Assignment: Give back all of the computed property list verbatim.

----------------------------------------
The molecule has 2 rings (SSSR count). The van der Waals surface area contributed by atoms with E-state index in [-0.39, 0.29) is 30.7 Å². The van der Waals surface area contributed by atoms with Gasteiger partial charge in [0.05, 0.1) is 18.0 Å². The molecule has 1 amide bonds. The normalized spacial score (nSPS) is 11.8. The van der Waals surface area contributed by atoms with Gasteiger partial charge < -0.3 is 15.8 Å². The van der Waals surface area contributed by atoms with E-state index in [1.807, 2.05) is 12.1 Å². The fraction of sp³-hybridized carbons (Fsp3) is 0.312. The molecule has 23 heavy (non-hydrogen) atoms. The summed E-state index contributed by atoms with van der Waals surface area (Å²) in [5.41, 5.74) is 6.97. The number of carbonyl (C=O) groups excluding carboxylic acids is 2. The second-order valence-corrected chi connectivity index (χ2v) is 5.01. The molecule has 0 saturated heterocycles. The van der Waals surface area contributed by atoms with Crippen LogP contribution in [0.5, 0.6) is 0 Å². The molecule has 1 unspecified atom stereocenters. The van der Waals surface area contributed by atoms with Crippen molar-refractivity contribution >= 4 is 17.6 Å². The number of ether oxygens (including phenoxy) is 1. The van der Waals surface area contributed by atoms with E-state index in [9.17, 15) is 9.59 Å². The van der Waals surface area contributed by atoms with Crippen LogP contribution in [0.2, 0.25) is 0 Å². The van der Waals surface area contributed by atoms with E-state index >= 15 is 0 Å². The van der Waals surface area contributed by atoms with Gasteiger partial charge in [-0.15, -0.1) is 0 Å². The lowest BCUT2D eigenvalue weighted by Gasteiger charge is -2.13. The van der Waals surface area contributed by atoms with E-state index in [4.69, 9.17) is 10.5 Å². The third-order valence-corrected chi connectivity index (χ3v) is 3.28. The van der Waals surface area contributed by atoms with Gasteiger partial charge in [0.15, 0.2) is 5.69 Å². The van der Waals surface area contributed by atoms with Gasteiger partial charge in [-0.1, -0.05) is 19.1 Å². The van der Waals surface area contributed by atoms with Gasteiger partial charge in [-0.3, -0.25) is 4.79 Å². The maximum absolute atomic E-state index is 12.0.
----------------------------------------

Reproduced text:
The molecule has 2 rings (SSSR count). The van der Waals surface area contributed by atoms with E-state index in [-0.39, 0.29) is 30.7 Å². The van der Waals surface area contributed by atoms with Gasteiger partial charge in [0.05, 0.1) is 18.0 Å². The molecule has 1 amide bonds. The normalized spacial score (nSPS) is 11.8. The van der Waals surface area contributed by atoms with Gasteiger partial charge < -0.3 is 15.8 Å². The van der Waals surface area contributed by atoms with E-state index in [1.807, 2.05) is 12.1 Å². The fraction of sp³-hybridized carbons (Fsp3) is 0.312. The molecule has 23 heavy (non-hydrogen) atoms. The summed E-state index contributed by atoms with van der Waals surface area (Å²) in [5.41, 5.74) is 6.97. The number of carbonyl (C=O) groups excluding carboxylic acids is 2. The second-order valence-corrected chi connectivity index (χ2v) is 5.01. The molecule has 0 saturated heterocycles. The van der Waals surface area contributed by atoms with Crippen LogP contribution in [0.5, 0.6) is 0 Å². The molecule has 1 unspecified atom stereocenters. The van der Waals surface area contributed by atoms with Crippen molar-refractivity contribution >= 4 is 17.6 Å². The number of ether oxygens (including phenoxy) is 1. The van der Waals surface area contributed by atoms with E-state index in [9.17, 15) is 9.59 Å². The van der Waals surface area contributed by atoms with Crippen LogP contribution in [0.2, 0.25) is 0 Å². The van der Waals surface area contributed by atoms with E-state index >= 15 is 0 Å². The van der Waals surface area contributed by atoms with Gasteiger partial charge in [-0.15, -0.1) is 0 Å². The lowest BCUT2D eigenvalue weighted by Gasteiger charge is -2.13. The van der Waals surface area contributed by atoms with E-state index in [4.69, 9.17) is 10.5 Å². The third-order valence-corrected chi connectivity index (χ3v) is 3.28. The van der Waals surface area contributed by atoms with Gasteiger partial charge in [0.15, 0.2) is 5.69 Å². The van der Waals surface area contributed by atoms with Gasteiger partial charge in [-0.1, -0.05) is 19.1 Å². The van der Waals surface area contributed by atoms with Gasteiger partial charge in [-0.3, -0.25) is 4.79 Å². The maximum absolute atomic E-state index is 12.0.